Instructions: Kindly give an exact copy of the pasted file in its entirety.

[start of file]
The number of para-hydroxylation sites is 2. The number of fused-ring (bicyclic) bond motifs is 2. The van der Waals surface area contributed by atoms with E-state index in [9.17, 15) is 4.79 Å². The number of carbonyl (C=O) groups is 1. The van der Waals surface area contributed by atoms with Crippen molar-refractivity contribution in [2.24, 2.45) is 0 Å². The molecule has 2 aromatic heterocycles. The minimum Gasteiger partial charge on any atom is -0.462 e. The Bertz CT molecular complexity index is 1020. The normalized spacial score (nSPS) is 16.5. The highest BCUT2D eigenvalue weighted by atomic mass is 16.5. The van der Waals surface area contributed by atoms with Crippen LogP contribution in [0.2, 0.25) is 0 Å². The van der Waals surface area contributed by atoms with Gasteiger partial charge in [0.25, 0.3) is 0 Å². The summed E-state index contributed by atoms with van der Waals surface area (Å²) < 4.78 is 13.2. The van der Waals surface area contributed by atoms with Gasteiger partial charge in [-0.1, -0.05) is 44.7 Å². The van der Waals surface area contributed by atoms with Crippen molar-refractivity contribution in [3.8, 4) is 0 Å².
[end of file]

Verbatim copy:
The number of para-hydroxylation sites is 2. The number of fused-ring (bicyclic) bond motifs is 2. The van der Waals surface area contributed by atoms with E-state index in [9.17, 15) is 4.79 Å². The number of carbonyl (C=O) groups is 1. The van der Waals surface area contributed by atoms with Crippen molar-refractivity contribution in [2.24, 2.45) is 0 Å². The molecule has 2 aromatic heterocycles. The minimum Gasteiger partial charge on any atom is -0.462 e. The Bertz CT molecular complexity index is 1020. The normalized spacial score (nSPS) is 16.5. The highest BCUT2D eigenvalue weighted by atomic mass is 16.5. The van der Waals surface area contributed by atoms with Crippen LogP contribution in [0.2, 0.25) is 0 Å². The van der Waals surface area contributed by atoms with Gasteiger partial charge in [0.25, 0.3) is 0 Å². The summed E-state index contributed by atoms with van der Waals surface area (Å²) < 4.78 is 13.2. The van der Waals surface area contributed by atoms with Gasteiger partial charge in [-0.1, -0.05) is 44.7 Å². The van der Waals surface area contributed by atoms with Crippen molar-refractivity contribution in [3.8, 4) is 0 Å².